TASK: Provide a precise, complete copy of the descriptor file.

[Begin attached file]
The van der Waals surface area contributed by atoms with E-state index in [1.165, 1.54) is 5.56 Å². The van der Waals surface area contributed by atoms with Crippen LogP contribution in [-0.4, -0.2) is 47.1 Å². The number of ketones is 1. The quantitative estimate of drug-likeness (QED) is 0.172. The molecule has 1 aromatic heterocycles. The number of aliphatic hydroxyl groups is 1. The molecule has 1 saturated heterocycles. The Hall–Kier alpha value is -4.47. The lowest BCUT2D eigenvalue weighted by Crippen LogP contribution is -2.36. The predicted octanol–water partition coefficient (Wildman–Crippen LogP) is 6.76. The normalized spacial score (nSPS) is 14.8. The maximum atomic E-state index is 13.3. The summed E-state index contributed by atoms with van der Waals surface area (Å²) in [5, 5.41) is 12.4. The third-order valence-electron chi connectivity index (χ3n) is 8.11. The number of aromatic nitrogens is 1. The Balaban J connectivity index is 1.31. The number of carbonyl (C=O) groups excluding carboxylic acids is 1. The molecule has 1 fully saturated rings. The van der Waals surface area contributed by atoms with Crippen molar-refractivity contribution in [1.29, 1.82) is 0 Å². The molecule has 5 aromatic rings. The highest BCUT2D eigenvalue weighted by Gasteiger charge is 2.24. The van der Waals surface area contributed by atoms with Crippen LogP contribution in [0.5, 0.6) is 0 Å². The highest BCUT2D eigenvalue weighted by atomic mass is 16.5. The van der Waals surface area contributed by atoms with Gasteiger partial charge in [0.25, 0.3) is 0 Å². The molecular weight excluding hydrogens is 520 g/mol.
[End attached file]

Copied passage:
The van der Waals surface area contributed by atoms with E-state index in [1.165, 1.54) is 5.56 Å². The van der Waals surface area contributed by atoms with Crippen LogP contribution in [-0.4, -0.2) is 47.1 Å². The number of ketones is 1. The quantitative estimate of drug-likeness (QED) is 0.172. The molecule has 1 aromatic heterocycles. The number of aliphatic hydroxyl groups is 1. The molecule has 1 saturated heterocycles. The Hall–Kier alpha value is -4.47. The lowest BCUT2D eigenvalue weighted by Crippen LogP contribution is -2.36. The predicted octanol–water partition coefficient (Wildman–Crippen LogP) is 6.76. The normalized spacial score (nSPS) is 14.8. The maximum atomic E-state index is 13.3. The summed E-state index contributed by atoms with van der Waals surface area (Å²) in [5, 5.41) is 12.4. The third-order valence-electron chi connectivity index (χ3n) is 8.11. The number of aromatic nitrogens is 1. The Balaban J connectivity index is 1.31. The number of carbonyl (C=O) groups excluding carboxylic acids is 1. The molecule has 1 fully saturated rings. The van der Waals surface area contributed by atoms with Crippen molar-refractivity contribution in [1.29, 1.82) is 0 Å². The molecule has 5 aromatic rings. The highest BCUT2D eigenvalue weighted by Gasteiger charge is 2.24. The van der Waals surface area contributed by atoms with Crippen LogP contribution in [0.5, 0.6) is 0 Å². The highest BCUT2D eigenvalue weighted by atomic mass is 16.5. The van der Waals surface area contributed by atoms with Gasteiger partial charge in [0.25, 0.3) is 0 Å². The molecular weight excluding hydrogens is 520 g/mol.